and  river runs through it 
Baksteen could easily be mistaken for King Julien (Lemur in"Madagascar")
we could have stayed longer... had we the time and money
Naude's Nek Pass is the second highest altitude, gravel road, publicly accessible pass in South Africa and is a much sought after personal trophy for pass 'hunters' to say: "I've driven it!" Zig-zagging it's way over the Southern Drakensberg, the pass is scenic, long and slow drive
What a legacy for the Naude family, we stopped and paid our respects
The Naude family tree has deep roots
arrived at Walkerbouts in Rhodes
the little town of Rhodes is 1,832 m above sea-level and 16 km due south of the Mountain Kingdom of Lesotho.

nommer asseblief?

Write this down guys.... you might need it some day We did!  
met this lovely couple who are 'interning' in the tourism office
DYK?  Local legend has it that Rhodes was originally named Rossville after Ds Ross and that the name was changed to Rhodes in the hopes that the mining magnate and then Prime Minister of the Cape, Cecil John Rhodes, would bless the village with his beneficence, which he didn't.
love the creativity of the folk in Rhodes

Day 7 -  227km Rhodes to Aliwal North

The final day to Aliwal North took us via Lundeans Nek which is picturesque and well worth visiting. We passed through Telle Bridge and close to the Border Post before meeting the tar road off to Lady Grey. The restaurant called Anny’s Café served a very good lunch and as with all towns in the Eastern Cape, the poverty and inactivity of the local population is alarming. You need to be vigilant to ensure that nothing disappears from your bike or luggage.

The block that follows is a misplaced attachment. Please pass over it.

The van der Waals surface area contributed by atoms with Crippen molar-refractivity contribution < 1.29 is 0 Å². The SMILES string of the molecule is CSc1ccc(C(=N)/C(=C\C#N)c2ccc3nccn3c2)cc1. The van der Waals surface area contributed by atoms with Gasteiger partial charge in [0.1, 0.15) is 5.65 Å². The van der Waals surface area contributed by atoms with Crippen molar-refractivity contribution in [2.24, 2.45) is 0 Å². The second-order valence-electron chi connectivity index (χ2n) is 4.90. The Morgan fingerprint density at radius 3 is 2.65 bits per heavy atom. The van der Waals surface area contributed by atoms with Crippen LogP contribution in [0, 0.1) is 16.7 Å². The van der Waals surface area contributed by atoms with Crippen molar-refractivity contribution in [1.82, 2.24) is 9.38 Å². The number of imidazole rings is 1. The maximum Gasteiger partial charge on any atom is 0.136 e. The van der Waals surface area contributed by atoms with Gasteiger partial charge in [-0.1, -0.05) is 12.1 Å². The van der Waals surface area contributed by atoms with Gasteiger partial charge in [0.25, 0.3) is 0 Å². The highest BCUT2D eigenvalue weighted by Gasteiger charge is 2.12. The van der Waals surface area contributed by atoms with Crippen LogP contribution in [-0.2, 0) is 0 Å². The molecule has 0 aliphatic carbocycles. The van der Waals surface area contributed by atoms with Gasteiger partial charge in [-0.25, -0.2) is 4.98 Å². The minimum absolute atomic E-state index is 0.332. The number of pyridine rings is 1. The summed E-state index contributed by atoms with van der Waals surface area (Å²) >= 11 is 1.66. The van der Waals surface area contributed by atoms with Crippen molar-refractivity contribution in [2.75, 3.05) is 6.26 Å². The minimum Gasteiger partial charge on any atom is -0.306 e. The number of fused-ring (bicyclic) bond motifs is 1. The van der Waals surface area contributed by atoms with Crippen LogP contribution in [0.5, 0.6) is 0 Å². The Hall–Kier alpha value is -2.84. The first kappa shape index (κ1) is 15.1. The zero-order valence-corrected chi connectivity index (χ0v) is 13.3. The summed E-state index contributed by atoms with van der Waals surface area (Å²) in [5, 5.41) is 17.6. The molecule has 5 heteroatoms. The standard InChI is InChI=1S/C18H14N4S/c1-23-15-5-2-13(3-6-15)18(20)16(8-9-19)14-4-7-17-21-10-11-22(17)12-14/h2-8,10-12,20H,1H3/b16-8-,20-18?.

We passed Silvian and Lucie heading South towards Lundeans Nek and Ang nearly got wiped out by a guy towing a trailer who believed he owned the entire road. At this stage we were keen to get to Aliwal North and the final 50km or so was done at high speed – of course that is all relative on a KLR.

That evening we went to the Ranch Steak House, on the way narrowly missing a Kudu doe next to the road. The Ranch serves the most unbelievable 800gram T-Bone steak which was a bonus. We loaded up the bakkie and trailer ready for the trip to De Rust the following day. We phoned Jorg who had reached Cape Town (+1000km) from Rhodes at about 9pm that evening.

The weather for our road-trip to De Rust was overcast and we stopped at the Middleburg hotel for breakfast. The countryside has seen a lot of winter rain, and the flowers and vegetation was really magnificent. We overnighted at Meijers Rust Guest House with Barry and Viviene with the usual braai, before heading back to Cape Town via the R62.

Packing up and ready to hit the road again
Rolex gave French and Kwagga a quick Garmin lesson - hopefully Frenchie won't get lost again

We contacted Sean and got some fuel in Rhodes

Leaving the Toll Inn - Homeward bound

All in all it was a fantastic trip, although it was also somewhat busy. We missed Rick who couldn’t make it because of other commitments and Porra who engineered a fault with his bike so as to avoid Matabeng pass.

Thanks to one and all for a great week. I do know that the youngsters were a little frustrated that we were not going fast enough, but safety first and we are there to enjoy the scenery, not just the roads.

I will let you all know once I have posted some videos of our trip on Youtube!    

Till next time, safe travels everyone

4 wheels moves the body, 2 wheels moves the soul